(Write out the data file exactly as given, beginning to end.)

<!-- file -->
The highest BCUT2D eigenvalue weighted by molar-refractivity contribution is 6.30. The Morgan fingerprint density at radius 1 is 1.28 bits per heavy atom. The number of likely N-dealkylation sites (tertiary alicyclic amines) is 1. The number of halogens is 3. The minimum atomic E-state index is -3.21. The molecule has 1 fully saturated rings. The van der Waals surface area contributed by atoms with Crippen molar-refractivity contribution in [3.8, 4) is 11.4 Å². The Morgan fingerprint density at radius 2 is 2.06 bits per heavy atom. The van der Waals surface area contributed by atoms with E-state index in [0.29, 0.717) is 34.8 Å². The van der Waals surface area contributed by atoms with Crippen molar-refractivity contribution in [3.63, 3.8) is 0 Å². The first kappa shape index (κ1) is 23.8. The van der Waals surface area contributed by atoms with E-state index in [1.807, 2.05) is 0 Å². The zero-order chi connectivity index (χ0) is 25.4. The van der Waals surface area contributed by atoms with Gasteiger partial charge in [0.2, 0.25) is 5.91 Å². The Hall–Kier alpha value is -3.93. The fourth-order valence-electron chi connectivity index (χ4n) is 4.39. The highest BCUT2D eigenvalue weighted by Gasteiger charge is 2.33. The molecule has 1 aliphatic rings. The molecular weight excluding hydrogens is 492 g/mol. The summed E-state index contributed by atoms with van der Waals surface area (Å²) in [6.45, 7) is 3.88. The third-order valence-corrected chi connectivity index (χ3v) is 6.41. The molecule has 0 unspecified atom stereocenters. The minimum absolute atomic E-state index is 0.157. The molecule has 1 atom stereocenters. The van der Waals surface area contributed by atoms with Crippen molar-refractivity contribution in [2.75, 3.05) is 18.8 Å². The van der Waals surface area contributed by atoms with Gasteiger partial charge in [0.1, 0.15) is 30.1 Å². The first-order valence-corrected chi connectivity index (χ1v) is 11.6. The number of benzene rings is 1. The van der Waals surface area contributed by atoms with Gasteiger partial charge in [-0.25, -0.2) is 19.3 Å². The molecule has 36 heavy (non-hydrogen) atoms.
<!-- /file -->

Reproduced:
The highest BCUT2D eigenvalue weighted by molar-refractivity contribution is 6.30. The Morgan fingerprint density at radius 1 is 1.28 bits per heavy atom. The number of likely N-dealkylation sites (tertiary alicyclic amines) is 1. The number of halogens is 3. The minimum atomic E-state index is -3.21. The molecule has 1 fully saturated rings. The van der Waals surface area contributed by atoms with Crippen molar-refractivity contribution in [3.8, 4) is 11.4 Å². The Morgan fingerprint density at radius 2 is 2.06 bits per heavy atom. The van der Waals surface area contributed by atoms with E-state index in [0.29, 0.717) is 34.8 Å². The van der Waals surface area contributed by atoms with Crippen molar-refractivity contribution in [3.63, 3.8) is 0 Å². The first kappa shape index (κ1) is 23.8. The van der Waals surface area contributed by atoms with E-state index in [1.807, 2.05) is 0 Å². The zero-order chi connectivity index (χ0) is 25.4. The van der Waals surface area contributed by atoms with Gasteiger partial charge in [0.2, 0.25) is 5.91 Å². The Hall–Kier alpha value is -3.93. The fourth-order valence-electron chi connectivity index (χ4n) is 4.39. The highest BCUT2D eigenvalue weighted by Gasteiger charge is 2.33. The molecule has 1 aliphatic rings. The molecular weight excluding hydrogens is 492 g/mol. The summed E-state index contributed by atoms with van der Waals surface area (Å²) in [6.45, 7) is 3.88. The third-order valence-corrected chi connectivity index (χ3v) is 6.41. The molecule has 0 unspecified atom stereocenters. The minimum absolute atomic E-state index is 0.157. The molecule has 1 atom stereocenters. The van der Waals surface area contributed by atoms with Crippen molar-refractivity contribution in [2.75, 3.05) is 18.8 Å². The van der Waals surface area contributed by atoms with Gasteiger partial charge in [0.1, 0.15) is 30.1 Å². The first-order valence-corrected chi connectivity index (χ1v) is 11.6. The number of benzene rings is 1. The van der Waals surface area contributed by atoms with Gasteiger partial charge in [-0.25, -0.2) is 19.3 Å². The molecule has 36 heavy (non-hydrogen) atoms.